Dermatitis herpetiformis: clinical and immunological aspects

Garioch, Jennifer J. (1999) Dermatitis herpetiformis: clinical and immunological aspects. MD thesis, University of Glasgow.

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Although many workers have demonstrated that the rash of dermatitis herpetiformis responds to withdrawal of gluten from the diet, there are many who remain sceptical. The role of a gluten free diet in the management of patients with dermatitis herpetiformis was re-examined and its beneficial effects confirmed. Furthermore, a gluten free diet was shown to protect patients with dermatitis herpetiformis from developing lymphoma but the diet had to be strict and the protective effect only became apparent once the diet had been adhered to for five years. Relatives of three patients (with a family history of dermatitis herpetiformis/coeliac disease) were screened in order to detect the clinical carrier rate for the genes for dermatitis herpetiformis and coeliac disease within these families. The carrier rate in the three families studied varied from 23% to 57%. This study demonstrated that many so-called "unaffected" relatives of patients with dermatitis herpetiformis may have silent or latent coeliac disease. Screening by means of serology alone was shown to be unreliable. The pathogenic mechanisms leading to the development of the rash and enteropathy are poorly understood. An infiltrate of T cells, composed mainly of activated CD4 positive memory cells, was shown to be present in the dermis of dermatitis herpetiformis lesional skin. Moreover, these T cells demonstrated over-representation of specific TCR Vβ subsets, namely Vβ2, Vβ5.2/5.3 and Vβ5.3. These findings would indicate that these T cells recognise a specific, but as yet unknown, antigen; the antigen is unlikely to be gluten because intradermal injection of Frazer's fraction III failed to elicit the rash of dermatitis herpetiformis in patients. An infiltrate of T cells is also found in the small intestinal mucosa of patients with dermatitis herpetiformis and coeliac disease. It has been proposed that these T cells belong predominantly to the TH1 group of cells and it has been suggested that IFN-γ, which is produced by these cells, plays a key role in the production of the small intestinal pathology. However, this hypothesis has not been supported by others. Reverse transcriptase-polymerase chain reaction and immunostaining demonstrated no statistically significant differences in the detection of mRNA for IFN-γ and IL-2 or their proteins when biopsies from patients with dermatitis herpetiformis who had villous atrophy were compared with a control group of patients. Finally, possible mechanisms, whereby ingestion of gluten in susceptible individuals leads to the rash of dermatitis herpetiformis, are discussed.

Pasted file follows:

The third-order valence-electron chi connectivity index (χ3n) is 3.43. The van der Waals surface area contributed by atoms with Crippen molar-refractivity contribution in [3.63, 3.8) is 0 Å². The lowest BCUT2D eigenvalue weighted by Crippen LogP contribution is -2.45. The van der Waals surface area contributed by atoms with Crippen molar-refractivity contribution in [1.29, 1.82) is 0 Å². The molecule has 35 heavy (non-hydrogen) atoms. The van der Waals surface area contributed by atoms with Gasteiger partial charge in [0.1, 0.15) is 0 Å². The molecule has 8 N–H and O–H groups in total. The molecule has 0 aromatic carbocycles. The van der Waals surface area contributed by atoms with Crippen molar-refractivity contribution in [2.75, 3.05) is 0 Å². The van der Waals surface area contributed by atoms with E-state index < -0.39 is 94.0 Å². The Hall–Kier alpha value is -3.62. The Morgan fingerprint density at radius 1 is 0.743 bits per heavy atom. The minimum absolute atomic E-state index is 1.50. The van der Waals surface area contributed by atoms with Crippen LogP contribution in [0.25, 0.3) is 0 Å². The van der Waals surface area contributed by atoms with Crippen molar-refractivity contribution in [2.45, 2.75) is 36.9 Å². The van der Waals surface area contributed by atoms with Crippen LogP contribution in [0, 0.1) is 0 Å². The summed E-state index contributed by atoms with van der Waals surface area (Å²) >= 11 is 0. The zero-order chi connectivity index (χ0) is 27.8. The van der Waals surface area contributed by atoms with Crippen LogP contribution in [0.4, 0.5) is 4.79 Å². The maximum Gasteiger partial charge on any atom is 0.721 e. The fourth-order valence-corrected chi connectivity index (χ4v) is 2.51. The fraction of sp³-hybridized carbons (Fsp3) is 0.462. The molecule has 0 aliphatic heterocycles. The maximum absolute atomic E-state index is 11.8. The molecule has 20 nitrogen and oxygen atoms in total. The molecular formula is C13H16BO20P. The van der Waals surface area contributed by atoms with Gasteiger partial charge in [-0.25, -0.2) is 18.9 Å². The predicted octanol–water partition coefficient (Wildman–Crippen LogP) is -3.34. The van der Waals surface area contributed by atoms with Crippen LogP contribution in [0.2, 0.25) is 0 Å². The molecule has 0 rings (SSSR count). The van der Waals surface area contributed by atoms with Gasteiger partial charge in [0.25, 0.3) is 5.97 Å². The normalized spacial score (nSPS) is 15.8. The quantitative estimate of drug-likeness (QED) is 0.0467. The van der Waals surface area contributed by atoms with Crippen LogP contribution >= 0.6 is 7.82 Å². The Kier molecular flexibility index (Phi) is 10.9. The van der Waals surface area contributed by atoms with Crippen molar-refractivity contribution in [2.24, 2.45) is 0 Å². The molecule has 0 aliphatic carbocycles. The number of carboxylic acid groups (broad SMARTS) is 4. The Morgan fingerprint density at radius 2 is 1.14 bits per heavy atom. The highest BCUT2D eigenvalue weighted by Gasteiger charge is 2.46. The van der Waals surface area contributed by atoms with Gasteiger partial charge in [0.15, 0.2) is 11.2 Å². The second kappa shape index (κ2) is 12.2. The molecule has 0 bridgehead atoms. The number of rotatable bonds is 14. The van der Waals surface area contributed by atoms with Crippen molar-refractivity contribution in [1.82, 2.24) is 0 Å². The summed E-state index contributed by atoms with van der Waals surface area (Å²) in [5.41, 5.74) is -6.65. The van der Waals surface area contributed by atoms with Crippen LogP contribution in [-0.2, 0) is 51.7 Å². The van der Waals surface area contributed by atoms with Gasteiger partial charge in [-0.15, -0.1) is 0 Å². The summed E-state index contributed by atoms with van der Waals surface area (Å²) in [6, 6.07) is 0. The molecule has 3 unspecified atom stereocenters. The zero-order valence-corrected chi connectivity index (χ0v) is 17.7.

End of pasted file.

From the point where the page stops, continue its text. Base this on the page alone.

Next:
Item Type: Thesis (MD)
Qualification Level: Doctoral
Subjects: Q Science > QR Microbiology
R Medicine > R Medicine (General)
Colleges/Schools: College of Medical Veterinary and Life Sciences
Supervisor's Name: MacKie, Prof. Rona
Date of Award: 1999
Depositing User: Enlighten Team
Unique ID: glathesis:1999-74289
Copyright: Copyright of this thesis is held by the author.
Date Deposited: 11 Jul 2019 14:50
Last Modified: 24 Oct 2022 08:23
Thesis DOI: 10.5525/gla.thesis.74289
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